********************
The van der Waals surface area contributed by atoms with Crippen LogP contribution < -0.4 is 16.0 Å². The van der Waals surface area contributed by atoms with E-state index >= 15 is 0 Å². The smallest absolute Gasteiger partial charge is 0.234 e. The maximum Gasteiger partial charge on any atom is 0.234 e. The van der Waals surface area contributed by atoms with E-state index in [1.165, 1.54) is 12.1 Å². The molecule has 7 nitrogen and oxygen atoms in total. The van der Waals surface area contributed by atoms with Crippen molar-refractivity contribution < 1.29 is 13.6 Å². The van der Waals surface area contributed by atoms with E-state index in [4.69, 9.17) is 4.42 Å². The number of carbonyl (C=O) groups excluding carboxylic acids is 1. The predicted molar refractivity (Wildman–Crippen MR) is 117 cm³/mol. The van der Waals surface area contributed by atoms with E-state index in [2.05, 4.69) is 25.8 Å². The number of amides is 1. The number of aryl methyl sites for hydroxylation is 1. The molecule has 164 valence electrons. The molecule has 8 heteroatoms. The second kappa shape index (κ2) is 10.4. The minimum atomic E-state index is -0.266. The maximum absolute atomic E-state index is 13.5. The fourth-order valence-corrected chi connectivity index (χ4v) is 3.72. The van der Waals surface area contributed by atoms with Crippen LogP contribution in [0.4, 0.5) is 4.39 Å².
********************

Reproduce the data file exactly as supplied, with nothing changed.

The van der Waals surface area contributed by atoms with Crippen LogP contribution < -0.4 is 16.0 Å². The van der Waals surface area contributed by atoms with E-state index >= 15 is 0 Å². The smallest absolute Gasteiger partial charge is 0.234 e. The maximum Gasteiger partial charge on any atom is 0.234 e. The van der Waals surface area contributed by atoms with E-state index in [1.165, 1.54) is 12.1 Å². The molecule has 7 nitrogen and oxygen atoms in total. The van der Waals surface area contributed by atoms with Crippen molar-refractivity contribution < 1.29 is 13.6 Å². The van der Waals surface area contributed by atoms with E-state index in [4.69, 9.17) is 4.42 Å². The number of carbonyl (C=O) groups excluding carboxylic acids is 1. The predicted molar refractivity (Wildman–Crippen MR) is 117 cm³/mol. The van der Waals surface area contributed by atoms with E-state index in [2.05, 4.69) is 25.8 Å². The number of amides is 1. The number of aryl methyl sites for hydroxylation is 1. The molecule has 164 valence electrons. The molecule has 8 heteroatoms. The second kappa shape index (κ2) is 10.4. The minimum atomic E-state index is -0.266. The maximum absolute atomic E-state index is 13.5. The fourth-order valence-corrected chi connectivity index (χ4v) is 3.72. The van der Waals surface area contributed by atoms with Crippen LogP contribution in [0.4, 0.5) is 4.39 Å².